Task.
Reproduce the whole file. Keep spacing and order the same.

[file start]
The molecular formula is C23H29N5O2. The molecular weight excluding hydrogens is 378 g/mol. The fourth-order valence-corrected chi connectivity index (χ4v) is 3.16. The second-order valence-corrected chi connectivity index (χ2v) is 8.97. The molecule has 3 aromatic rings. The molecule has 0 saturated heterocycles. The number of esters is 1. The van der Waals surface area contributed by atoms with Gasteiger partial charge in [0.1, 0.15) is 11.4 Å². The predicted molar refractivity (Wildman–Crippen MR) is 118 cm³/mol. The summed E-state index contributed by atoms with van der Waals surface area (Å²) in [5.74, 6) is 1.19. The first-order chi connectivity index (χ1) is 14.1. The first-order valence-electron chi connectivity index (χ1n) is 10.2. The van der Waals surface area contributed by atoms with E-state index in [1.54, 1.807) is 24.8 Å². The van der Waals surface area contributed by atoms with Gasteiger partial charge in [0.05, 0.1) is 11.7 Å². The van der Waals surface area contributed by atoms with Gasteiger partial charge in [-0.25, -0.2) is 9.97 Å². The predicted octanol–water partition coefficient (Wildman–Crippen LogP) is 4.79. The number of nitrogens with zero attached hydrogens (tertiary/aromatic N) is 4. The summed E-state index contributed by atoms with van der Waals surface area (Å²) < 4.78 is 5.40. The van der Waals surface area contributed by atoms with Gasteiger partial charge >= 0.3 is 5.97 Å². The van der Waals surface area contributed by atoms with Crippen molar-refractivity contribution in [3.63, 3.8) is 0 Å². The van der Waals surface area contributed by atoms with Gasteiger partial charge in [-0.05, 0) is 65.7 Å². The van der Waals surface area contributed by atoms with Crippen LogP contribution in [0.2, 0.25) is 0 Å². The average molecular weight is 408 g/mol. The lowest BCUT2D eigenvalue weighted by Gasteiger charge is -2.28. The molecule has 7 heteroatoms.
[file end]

The molecular formula is C23H29N5O2. The molecular weight excluding hydrogens is 378 g/mol. The fourth-order valence-corrected chi connectivity index (χ4v) is 3.16. The second-order valence-corrected chi connectivity index (χ2v) is 8.97. The molecule has 3 aromatic rings. The molecule has 0 saturated heterocycles. The number of esters is 1. The van der Waals surface area contributed by atoms with Gasteiger partial charge in [0.1, 0.15) is 11.4 Å². The predicted molar refractivity (Wildman–Crippen MR) is 118 cm³/mol. The summed E-state index contributed by atoms with van der Waals surface area (Å²) in [5.74, 6) is 1.19. The first-order chi connectivity index (χ1) is 14.1. The first-order valence-electron chi connectivity index (χ1n) is 10.2. The van der Waals surface area contributed by atoms with E-state index in [1.54, 1.807) is 24.8 Å². The van der Waals surface area contributed by atoms with Gasteiger partial charge in [0.05, 0.1) is 11.7 Å². The van der Waals surface area contributed by atoms with Gasteiger partial charge in [-0.25, -0.2) is 9.97 Å². The predicted octanol–water partition coefficient (Wildman–Crippen LogP) is 4.79. The number of nitrogens with zero attached hydrogens (tertiary/aromatic N) is 4. The summed E-state index contributed by atoms with van der Waals surface area (Å²) < 4.78 is 5.40. The van der Waals surface area contributed by atoms with Gasteiger partial charge >= 0.3 is 5.97 Å². The van der Waals surface area contributed by atoms with Crippen molar-refractivity contribution in [3.63, 3.8) is 0 Å². The van der Waals surface area contributed by atoms with Gasteiger partial charge in [-0.05, 0) is 65.7 Å². The van der Waals surface area contributed by atoms with Crippen LogP contribution in [0.2, 0.25) is 0 Å². The average molecular weight is 408 g/mol. The lowest BCUT2D eigenvalue weighted by Gasteiger charge is -2.28. The molecule has 7 heteroatoms.